“It is time to reexamine the long-standing tension between secrecy and openness, and develop a new way of thinking about government secrecy as we move into the next century.” -Report of the Commission on Protecting and Reducing Government Secrecy, 1997, Senate Document 105-2, Public Law 236.
Document Courtesy of the National Security Agency
After extensive research and discussions with stakeholders in and outside Government, the Board has concluded that the current classification system is too antiquated to fully support today’s national security mission. The system keeps too many secrets, and keeps them too long. Its practices are overly complex, and serve to obstruct desirable information sharing inside of government and with the public. There are many explanations for over-classification: much classification occurs essentially automatically; criteria and agency guidance have not kept pace with the information explosion; and despite numerous Presidential orders to refrain from unwarranted classification, a culture persists that defaults to the avoidance of risk rather than its proper management.
To partially address the concerns of excessive classification, we recommend that classification be simplified and rationalized by placing national security information in only two categories. This would allow proper alignment with the actual two-tiered practices existing throughout most of government for information protection security clearances, physical safeguarding, and information system accreditation.
Top Secret would remain the Higher-Level category, retaining its current, high level of protection. All other classified information would be categorized at a Lower-Level, which would follow standards for a lower level of protection. Both categories would include compartmented and special access information, as they do today.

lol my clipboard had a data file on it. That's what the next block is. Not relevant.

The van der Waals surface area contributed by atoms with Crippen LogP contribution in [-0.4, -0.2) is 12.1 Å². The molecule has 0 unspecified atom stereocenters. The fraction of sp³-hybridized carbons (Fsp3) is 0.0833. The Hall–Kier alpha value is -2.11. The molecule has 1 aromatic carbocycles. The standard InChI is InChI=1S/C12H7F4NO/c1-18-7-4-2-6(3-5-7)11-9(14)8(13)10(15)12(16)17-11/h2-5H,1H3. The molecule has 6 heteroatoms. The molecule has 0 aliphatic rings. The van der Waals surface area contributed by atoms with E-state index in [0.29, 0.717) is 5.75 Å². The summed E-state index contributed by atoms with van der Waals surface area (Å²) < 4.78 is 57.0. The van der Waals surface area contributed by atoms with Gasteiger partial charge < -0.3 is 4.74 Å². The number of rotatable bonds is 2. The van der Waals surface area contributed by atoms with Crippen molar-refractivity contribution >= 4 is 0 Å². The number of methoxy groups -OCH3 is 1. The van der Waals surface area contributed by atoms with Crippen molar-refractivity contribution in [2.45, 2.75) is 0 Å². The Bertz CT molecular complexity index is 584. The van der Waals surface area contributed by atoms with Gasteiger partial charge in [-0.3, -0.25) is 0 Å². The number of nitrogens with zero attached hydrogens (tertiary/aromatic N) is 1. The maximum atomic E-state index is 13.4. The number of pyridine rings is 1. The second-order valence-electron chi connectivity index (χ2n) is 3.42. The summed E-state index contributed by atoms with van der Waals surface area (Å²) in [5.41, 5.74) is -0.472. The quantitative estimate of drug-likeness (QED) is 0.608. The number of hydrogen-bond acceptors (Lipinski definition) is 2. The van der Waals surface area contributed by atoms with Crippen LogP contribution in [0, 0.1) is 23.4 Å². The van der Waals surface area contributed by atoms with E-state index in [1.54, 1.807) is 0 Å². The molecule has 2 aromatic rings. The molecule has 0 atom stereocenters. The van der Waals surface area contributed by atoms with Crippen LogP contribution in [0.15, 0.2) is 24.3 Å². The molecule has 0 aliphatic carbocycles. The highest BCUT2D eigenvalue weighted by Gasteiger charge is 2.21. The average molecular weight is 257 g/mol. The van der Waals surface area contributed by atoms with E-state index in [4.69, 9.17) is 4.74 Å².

Newly established criteria for classifying information in the two tiers would identify the needed levels of protection against disclosure of the information. Identifiable risk should be the basis for determining if a level of protection is needed and if classification is warranted and, if so, at what level and duration.
The difficulty of applying the current concept of presumed “damage” during derivative classification would be replaced by a more concrete application of the level of protection necessary for sharing and protecting. This change in guidance would reflect how classification is actually practiced by derivative classifiers – deciding how much protection is needed based on the sensitivity of the information to both protect and share appropriately.
We understand that the adoption of a two-tiered model will pose greater challenges for those agencies whose internal practices are more dependent upon current distinctions between Secret and Confidential. We are not advocating for simply eliminating the Confidential category of classification, thereby exacerbating problems of over-classification in the system. Rather, we believe the adoption of a two-tiered model would align the classification system to what is actually occurring in practice throughout Government. Confidential information is safeguarded on Secret-level systems. The Lower-level of classification in the two-tiers will be defined by the appropriate levels of protection needed to ensure the classified information may be secured and shared appropriately. Guidance must be updated and longstanding practices of rote classification in the current system must be redesigned to make classifiers re-think deep-rooted cultural biases that favor classification and instead choose not to classify in the first instance unless a risk assessment proves protection is needed.